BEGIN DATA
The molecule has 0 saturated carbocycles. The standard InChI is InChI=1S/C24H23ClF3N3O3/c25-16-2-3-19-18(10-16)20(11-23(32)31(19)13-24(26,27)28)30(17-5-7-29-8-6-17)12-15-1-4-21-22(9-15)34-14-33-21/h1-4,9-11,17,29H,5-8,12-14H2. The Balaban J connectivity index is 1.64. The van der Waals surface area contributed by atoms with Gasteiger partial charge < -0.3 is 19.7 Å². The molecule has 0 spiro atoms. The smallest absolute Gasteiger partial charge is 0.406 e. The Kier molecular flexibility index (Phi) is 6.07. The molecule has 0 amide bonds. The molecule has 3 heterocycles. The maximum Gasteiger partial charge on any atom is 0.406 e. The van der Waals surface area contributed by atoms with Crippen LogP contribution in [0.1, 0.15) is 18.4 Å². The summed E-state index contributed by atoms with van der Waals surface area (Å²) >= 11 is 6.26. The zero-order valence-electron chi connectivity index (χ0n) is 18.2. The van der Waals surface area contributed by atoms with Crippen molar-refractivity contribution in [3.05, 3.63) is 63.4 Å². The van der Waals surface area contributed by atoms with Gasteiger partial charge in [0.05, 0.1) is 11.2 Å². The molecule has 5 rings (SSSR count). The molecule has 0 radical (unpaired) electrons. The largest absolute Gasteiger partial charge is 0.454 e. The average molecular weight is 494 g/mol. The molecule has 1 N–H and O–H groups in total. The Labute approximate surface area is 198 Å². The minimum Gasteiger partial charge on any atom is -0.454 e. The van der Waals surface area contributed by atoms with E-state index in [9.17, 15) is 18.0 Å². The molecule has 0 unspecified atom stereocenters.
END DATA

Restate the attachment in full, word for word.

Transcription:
The molecule has 0 saturated carbocycles. The standard InChI is InChI=1S/C24H23ClF3N3O3/c25-16-2-3-19-18(10-16)20(11-23(32)31(19)13-24(26,27)28)30(17-5-7-29-8-6-17)12-15-1-4-21-22(9-15)34-14-33-21/h1-4,9-11,17,29H,5-8,12-14H2. The Balaban J connectivity index is 1.64. The van der Waals surface area contributed by atoms with Gasteiger partial charge < -0.3 is 19.7 Å². The molecule has 0 spiro atoms. The smallest absolute Gasteiger partial charge is 0.406 e. The Kier molecular flexibility index (Phi) is 6.07. The molecule has 0 amide bonds. The molecule has 3 heterocycles. The maximum Gasteiger partial charge on any atom is 0.406 e. The van der Waals surface area contributed by atoms with Crippen LogP contribution in [0.1, 0.15) is 18.4 Å². The summed E-state index contributed by atoms with van der Waals surface area (Å²) >= 11 is 6.26. The zero-order valence-electron chi connectivity index (χ0n) is 18.2. The van der Waals surface area contributed by atoms with Crippen molar-refractivity contribution in [3.05, 3.63) is 63.4 Å². The van der Waals surface area contributed by atoms with Gasteiger partial charge in [0.05, 0.1) is 11.2 Å². The molecule has 5 rings (SSSR count). The molecule has 0 radical (unpaired) electrons. The largest absolute Gasteiger partial charge is 0.454 e. The average molecular weight is 494 g/mol. The molecule has 1 N–H and O–H groups in total. The Labute approximate surface area is 198 Å². The minimum Gasteiger partial charge on any atom is -0.454 e. The van der Waals surface area contributed by atoms with E-state index in [9.17, 15) is 18.0 Å². The molecule has 0 unspecified atom stereocenters.